IMF and Education
IMF limit what countries can spend on education in many ways, either directly, through limits to teacher wage bills, or indirectly, by imposing tight limits on overall spending or setting inflation targets that make spending increases impossible.
The whole way in which the IMF frames economic planning around a 3-year cycle also makes it difficult for any country to justify investment in education (where the returns are only felt over the longer term).
ActionAid is working on the impact of IMF policies on education across 25 countries – getting education activists to interview Ministries of Finance and Central Banks about the constraints on education spending and how they are linked to IMF policies.
Studies from eight countries were compiled into a report published in September 2005 called, Contradicting Commitments: How the Achievement of Education For All is being Undermined by the International Monetary Fund
This is now being followed by Confronting the Contradictions: Time for Action on Education (2006)
The impact of the IMF’s constraints on education budgets is felt most acutely in the inability of countries to hire more teachers.
The IMF policies also impact women’s rights. As a result, many countries unfortunately will not be able to increase spending to levels necessary to meet the MDGs by 2015.
At Abuja in May 2006 twenty-two African Ministers of Finance pledged to develop long term education plans – but there are real question marks over how these ministers will address the contradictions between developing ambitious education plans and satisfying the IMF.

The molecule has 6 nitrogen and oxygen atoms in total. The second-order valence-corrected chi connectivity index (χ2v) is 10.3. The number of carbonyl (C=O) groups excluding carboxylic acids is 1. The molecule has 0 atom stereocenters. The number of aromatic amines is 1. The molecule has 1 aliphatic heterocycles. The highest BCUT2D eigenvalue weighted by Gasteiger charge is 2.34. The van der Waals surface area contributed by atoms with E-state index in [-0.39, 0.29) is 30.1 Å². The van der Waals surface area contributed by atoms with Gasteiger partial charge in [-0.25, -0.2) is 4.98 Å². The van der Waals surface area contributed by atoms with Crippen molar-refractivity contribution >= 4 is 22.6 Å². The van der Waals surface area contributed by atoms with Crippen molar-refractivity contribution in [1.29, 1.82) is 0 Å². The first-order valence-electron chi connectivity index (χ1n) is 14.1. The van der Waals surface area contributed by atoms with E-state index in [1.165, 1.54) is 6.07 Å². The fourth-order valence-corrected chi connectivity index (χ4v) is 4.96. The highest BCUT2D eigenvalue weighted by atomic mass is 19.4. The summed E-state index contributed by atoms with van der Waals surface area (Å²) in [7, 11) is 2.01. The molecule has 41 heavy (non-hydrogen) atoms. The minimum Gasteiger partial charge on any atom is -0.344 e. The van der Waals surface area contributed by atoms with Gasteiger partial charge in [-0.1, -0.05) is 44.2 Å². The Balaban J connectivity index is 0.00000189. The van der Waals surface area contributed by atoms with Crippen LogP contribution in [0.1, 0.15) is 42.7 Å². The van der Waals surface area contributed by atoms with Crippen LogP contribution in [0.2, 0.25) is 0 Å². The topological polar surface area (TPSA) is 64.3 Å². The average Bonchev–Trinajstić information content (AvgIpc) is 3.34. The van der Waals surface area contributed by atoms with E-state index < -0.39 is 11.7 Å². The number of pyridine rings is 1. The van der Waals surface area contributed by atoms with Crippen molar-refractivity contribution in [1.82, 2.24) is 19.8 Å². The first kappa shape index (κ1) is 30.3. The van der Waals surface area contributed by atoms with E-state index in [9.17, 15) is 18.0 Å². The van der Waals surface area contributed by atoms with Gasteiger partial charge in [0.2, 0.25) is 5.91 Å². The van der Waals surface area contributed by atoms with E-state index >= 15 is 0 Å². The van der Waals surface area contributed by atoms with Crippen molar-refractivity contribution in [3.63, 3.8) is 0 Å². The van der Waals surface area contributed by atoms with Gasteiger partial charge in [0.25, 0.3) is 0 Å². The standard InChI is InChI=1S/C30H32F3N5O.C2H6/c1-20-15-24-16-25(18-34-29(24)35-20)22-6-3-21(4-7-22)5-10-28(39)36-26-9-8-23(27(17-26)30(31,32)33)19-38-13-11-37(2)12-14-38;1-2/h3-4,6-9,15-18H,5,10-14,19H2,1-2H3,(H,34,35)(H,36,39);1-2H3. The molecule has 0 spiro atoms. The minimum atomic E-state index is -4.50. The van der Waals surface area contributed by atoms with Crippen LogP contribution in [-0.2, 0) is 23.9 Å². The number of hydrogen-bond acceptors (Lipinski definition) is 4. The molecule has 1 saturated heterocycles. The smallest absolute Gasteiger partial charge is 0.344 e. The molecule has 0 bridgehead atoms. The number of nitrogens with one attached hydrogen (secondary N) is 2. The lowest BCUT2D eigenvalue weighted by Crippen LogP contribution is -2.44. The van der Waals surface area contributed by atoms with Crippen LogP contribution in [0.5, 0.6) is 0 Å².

Many well-known economists argue that the IMF’s fiscal and monetary targets are unjustifiably low. See publication Changing Course: alternative policies to achieve the Millennium Development Goals and fight HIV/AIDS.
Yet the control that the IMF retains over the monetary and fiscal policies of other countries is astonishing. If countries do not abide by IMF policies aid can and has been cut off. This raises concerns around North-South power relations and adds up to a denial of sovereignty and democracy.
Change is possible. Some of the IMF’s biggest debtors, middle-income countries such as Argentina, Brazil, Indonesia, and Turkey and some smaller countries such as Bolivia, Uruguay and Serbia are paying off their IMF loans and openly stating their desire to no longer have the IMF control their economy.
Civil society organizations and citizens are increasingly demanding their government to openly debate the trade offs and sacrifices made between the IMF’s rigid policies and increasing investment on education and health.